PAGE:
The Paper-Sweet Love Story…
Back in the day, when my day used to start with Bhavani bhajanas and the thick humid air of Krishna River, Vijayawada used to be a simple and lazed up place which reveled in its filmy interactions and caste politics. In that context, when I used to take the ‘5 number bus’ to Andhra Loyola College, I used to listen to this term, used to describe ‘tender love’ between a boy and girl, where none of them spoke anything, but beamed with pride and joy in each other’s presence. We used to call it ‘Poothareku Prema’ (no reference available in English). Poothareku stood for a delicately prepared, paper-sweet, carefully filled with layers of jaggery or (sugar for the elite). The delicate delicacy was brought out only on special occasions, and it was consumed with as much care as it was prepared. And thus, when a ‘love-story’ involved only silent glances, half shy smiles, and elaborately planned inactions, then we used to call such stories – ‘Poothareku Prema’. The movie, Raja Vaaru Rani Gaaru out of the blue, and after a decade and a half, reminded me of this term, and fortunately it smelled and tasted the same.
Raja Vaaru Rani Gaaru, the debut feature of Ravi Kiran Kola, takes place in a nameless village somewhere placed in the lush green womb between Krishna and Godavari tributaries. The story deals with the incompetence of the main lead, Raja (played by Kiran Abbavaram) in expressing his love towards his eternal ‘girl of dreams’ Rani (played by Rahasya Gorak). In the innocent wet-mud lanes of this village, Raja’s apprehension is ably countered by his two best friends, Choudary (Rajkumar Kasireddy) and Naidu (Yazurved Gurram) who exude their own tactics to best help their friend find courage to speak up to Rani. The story moves from one failing attempt to another, as the trio start executing far-fetched plans which weirdly yield results.
As the movie progresses, Raja and Rani get to spend quality time with each other, and eventually embrace their feelings towards each other. On paper, it is a simple story with no melodramatic twists or screenplay burdened hurdles. The story voluntarily is kept to a simple boy’s quest to win over the love of his life, sometimes just to transport the viewers to the world of Raja-Rani without any preconceived notions and sky-high expectations. However, when you do step into the village, just for the pure joy of watching innocence trump over the baggage of expectations; the movie at multiple occasions surprises you with its inherent humor and snappy characters.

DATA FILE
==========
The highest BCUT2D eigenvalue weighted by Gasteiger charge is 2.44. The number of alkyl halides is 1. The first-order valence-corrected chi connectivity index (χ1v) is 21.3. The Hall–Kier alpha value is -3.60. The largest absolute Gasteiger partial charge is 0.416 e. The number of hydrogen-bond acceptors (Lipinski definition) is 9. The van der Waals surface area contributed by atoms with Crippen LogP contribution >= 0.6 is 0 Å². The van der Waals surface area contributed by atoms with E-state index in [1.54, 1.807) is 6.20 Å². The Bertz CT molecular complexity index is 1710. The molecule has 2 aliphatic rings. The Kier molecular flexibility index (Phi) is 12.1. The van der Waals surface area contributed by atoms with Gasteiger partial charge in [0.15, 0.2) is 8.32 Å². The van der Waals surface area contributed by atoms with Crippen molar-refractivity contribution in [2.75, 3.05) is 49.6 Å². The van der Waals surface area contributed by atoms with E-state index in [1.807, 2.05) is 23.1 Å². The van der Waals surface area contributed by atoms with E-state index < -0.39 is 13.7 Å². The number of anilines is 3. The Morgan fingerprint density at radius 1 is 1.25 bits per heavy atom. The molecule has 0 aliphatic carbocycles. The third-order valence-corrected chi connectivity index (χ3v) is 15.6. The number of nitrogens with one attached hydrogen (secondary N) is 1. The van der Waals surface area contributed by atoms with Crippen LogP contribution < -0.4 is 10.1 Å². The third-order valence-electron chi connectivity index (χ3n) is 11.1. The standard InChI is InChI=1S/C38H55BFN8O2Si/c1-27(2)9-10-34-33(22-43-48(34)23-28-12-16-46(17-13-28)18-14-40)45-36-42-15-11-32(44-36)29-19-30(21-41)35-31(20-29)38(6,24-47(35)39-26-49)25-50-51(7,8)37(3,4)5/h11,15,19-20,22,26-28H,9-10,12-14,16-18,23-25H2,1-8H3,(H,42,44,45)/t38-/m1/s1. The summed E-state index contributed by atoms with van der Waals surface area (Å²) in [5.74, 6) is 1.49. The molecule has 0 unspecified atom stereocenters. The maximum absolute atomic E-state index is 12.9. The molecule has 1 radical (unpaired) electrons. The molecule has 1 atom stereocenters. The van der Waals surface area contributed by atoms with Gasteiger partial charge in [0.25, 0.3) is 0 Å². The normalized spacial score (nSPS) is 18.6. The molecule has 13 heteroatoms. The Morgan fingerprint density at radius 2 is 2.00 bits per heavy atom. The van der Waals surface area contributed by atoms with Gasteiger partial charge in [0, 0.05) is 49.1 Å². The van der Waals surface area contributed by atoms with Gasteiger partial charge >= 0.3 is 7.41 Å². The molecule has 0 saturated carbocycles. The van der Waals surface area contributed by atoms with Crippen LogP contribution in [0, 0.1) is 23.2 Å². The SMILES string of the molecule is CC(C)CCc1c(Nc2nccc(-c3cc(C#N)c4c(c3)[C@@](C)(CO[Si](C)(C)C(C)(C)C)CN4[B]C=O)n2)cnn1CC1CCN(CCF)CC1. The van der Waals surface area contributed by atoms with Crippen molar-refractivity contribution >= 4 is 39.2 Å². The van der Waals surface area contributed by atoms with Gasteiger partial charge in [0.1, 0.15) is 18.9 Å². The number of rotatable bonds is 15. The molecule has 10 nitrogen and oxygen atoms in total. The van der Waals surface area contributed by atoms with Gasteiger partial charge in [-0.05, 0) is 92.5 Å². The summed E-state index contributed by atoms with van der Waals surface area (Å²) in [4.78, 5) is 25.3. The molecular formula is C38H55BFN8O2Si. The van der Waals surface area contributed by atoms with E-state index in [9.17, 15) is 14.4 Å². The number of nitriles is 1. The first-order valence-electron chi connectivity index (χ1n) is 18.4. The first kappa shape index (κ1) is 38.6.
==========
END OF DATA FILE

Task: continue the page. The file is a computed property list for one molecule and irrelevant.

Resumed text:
The Raja-Rani World Speckled With Characters…
The movie is in no rush to reach somewhere, much like a mood-piece. It asks you to sit with the three friends on a half-green canal slope and soak in their simplistic rituals, it calls you to run through the knee-soaking paddy fields puffing out care for the world, it makes you lazily gaze at the night skies and wonderfully exchange made-up stories, and begs you to stay to see a love story in the midst of a shy boy and an even shier girl. The dreamy places captured under the summer skies, and the mist laden air of the wintery nights, have so much to say about the sweet nothings exchanged between the leads. And thus, the place and atmosphere play a vital part in telling this straight-forward story. In capturing their essence, the cinematographer duo, Vidyasagar Chinta and Amardeep Guttula, use extended shots to bring the level of calmness and timelessness to the framings. The vibrantly painted walls contradict the otherwise mundanely sitting life existing within the village.